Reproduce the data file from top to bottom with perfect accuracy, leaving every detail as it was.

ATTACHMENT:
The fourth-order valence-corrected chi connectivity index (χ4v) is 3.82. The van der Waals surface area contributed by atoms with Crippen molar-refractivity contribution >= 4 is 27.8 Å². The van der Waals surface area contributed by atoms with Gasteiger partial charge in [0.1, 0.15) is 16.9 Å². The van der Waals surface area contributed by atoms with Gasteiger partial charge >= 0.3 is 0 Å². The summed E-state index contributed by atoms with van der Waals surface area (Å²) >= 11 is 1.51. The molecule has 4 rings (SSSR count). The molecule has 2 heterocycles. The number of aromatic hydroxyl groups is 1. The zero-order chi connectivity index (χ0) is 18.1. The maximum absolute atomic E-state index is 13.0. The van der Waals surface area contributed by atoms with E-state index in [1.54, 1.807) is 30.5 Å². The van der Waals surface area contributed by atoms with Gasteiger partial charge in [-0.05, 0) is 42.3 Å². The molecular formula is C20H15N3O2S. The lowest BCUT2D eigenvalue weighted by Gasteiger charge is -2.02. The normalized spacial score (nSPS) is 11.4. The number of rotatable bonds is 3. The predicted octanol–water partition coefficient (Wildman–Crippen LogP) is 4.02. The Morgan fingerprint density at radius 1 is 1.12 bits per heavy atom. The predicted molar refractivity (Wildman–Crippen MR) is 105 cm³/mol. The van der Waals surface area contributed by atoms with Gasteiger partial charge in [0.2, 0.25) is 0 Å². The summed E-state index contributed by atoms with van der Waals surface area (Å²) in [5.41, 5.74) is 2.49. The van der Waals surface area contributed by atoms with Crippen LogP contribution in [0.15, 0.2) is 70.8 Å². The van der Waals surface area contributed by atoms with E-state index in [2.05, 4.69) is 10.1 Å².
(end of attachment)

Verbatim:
The fourth-order valence-corrected chi connectivity index (χ4v) is 3.82. The van der Waals surface area contributed by atoms with Crippen molar-refractivity contribution >= 4 is 27.8 Å². The van der Waals surface area contributed by atoms with Gasteiger partial charge in [0.1, 0.15) is 16.9 Å². The van der Waals surface area contributed by atoms with Gasteiger partial charge >= 0.3 is 0 Å². The summed E-state index contributed by atoms with van der Waals surface area (Å²) >= 11 is 1.51. The molecule has 4 rings (SSSR count). The molecule has 2 heterocycles. The number of aromatic hydroxyl groups is 1. The zero-order chi connectivity index (χ0) is 18.1. The maximum absolute atomic E-state index is 13.0. The van der Waals surface area contributed by atoms with E-state index in [1.54, 1.807) is 30.5 Å². The van der Waals surface area contributed by atoms with Gasteiger partial charge in [-0.05, 0) is 42.3 Å². The molecular formula is C20H15N3O2S. The lowest BCUT2D eigenvalue weighted by Gasteiger charge is -2.02. The normalized spacial score (nSPS) is 11.4. The number of rotatable bonds is 3. The predicted octanol–water partition coefficient (Wildman–Crippen LogP) is 4.02. The Morgan fingerprint density at radius 1 is 1.12 bits per heavy atom. The predicted molar refractivity (Wildman–Crippen MR) is 105 cm³/mol. The van der Waals surface area contributed by atoms with Gasteiger partial charge in [0.2, 0.25) is 0 Å². The summed E-state index contributed by atoms with van der Waals surface area (Å²) in [5.41, 5.74) is 2.49. The van der Waals surface area contributed by atoms with Crippen LogP contribution in [0.15, 0.2) is 70.8 Å². The van der Waals surface area contributed by atoms with E-state index in [2.05, 4.69) is 10.1 Å².